New Hanover County to begin dredging Carolina Beach Inlet after Coast Guard calls waters unsafeCoast…

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The Carolina Beach Inlet has suffered dangerous shoaling and is scheduled to have its navigational buoys removed by the Coast Guard (Port City Daily/Courtesy Google)

CAROLINA BEACH — It didn’t take long after a formal announcement by the United States Coast Guard (USCG) of its intention to remove all navigational buoys from the Carolina Beach Inlet for New Hanover County to get involved — but only after facing harsh criticism from the Carolina Beach Inlet Association.

On Thursday the Carolina Beach Inlet Association sent an email notifying mariners of the scheduled closure of the inlet, and the group was not one to mince words with where the blame should lie.

“For years, the CBIA has existed for the sole purpose of educating and informing the general public, community leaders, both local and state politicians, with a double emphasis on our New Hanover County Commissioners, of the benefit as well as the necessity of allocating appropriate funds to keep the inlet open. What we stood to lose as an island, town and how the county would be affected should we lose the inlet, due to their minimal efforts and contributions. They refused to allocate the funds needed, even though the state is willing to match every dollar 2 to 1 the county contributes – it’s that important,” Carlton Brown, corporate secretary of the CBIA wrote.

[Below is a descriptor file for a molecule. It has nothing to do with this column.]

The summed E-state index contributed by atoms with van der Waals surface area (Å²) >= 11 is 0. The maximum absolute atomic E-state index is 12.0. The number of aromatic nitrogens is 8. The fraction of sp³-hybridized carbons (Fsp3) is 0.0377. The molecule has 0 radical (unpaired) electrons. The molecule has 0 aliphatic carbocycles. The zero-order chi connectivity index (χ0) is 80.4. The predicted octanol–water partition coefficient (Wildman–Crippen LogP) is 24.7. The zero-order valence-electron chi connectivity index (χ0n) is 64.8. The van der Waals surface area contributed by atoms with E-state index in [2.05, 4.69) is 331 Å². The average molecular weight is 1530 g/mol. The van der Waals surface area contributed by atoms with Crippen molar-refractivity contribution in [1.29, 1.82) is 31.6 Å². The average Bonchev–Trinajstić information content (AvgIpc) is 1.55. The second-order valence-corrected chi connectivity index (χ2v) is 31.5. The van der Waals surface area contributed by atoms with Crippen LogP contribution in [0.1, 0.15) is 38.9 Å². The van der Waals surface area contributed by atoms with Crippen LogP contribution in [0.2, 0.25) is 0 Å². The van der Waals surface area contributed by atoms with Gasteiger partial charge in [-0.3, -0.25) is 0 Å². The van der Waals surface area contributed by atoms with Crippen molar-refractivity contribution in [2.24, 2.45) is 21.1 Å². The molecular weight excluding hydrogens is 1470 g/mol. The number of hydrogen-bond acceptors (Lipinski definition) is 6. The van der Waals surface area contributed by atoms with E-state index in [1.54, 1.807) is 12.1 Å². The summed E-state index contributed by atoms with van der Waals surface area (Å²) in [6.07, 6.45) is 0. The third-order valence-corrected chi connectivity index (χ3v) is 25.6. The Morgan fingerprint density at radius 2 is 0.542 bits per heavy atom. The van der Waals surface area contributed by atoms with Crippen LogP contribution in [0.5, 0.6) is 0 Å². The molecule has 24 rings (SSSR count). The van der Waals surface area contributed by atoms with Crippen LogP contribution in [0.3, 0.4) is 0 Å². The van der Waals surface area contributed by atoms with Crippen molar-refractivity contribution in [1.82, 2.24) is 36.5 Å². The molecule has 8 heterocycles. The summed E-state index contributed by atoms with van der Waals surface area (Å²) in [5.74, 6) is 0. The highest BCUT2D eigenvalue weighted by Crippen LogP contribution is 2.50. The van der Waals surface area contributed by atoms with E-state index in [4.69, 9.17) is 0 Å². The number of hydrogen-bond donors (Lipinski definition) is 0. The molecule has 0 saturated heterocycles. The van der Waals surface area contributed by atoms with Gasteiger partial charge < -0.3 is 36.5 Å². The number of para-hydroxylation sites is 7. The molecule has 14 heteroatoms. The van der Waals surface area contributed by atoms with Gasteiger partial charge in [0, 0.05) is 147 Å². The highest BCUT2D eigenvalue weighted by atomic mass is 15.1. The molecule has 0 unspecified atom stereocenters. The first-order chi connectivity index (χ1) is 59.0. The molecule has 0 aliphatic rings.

Now, it seems that the directness with the county has paid off for the group. On Friday afternoon, just hours after the announcement by the USCG, New Hanover County announced it would begin a dredging project starting in April.

According to a New Hanover County press release, “The U.S. Coast Guard had expressed a concern that its vessel used to move buoys could not access and relocate the buoys, which aid navigation, until the inlet was dredged. New Hanover County staff are working with the Corps of Engineers to coordinate a schedule for the dredging project and anticipate it will commence by mid-April. Following the project, the U.S. Coast Guard’s vessels will be able to move buoys to provide boaters safe guides through the inlet. The schedule should allay concerns that the Coast Guard would not provide navigational aids for the inlet.”

The county claims between its funding and partners from around the state there is more than $1 million in funding available in the U.S. Army Corps of Engineers coffers.


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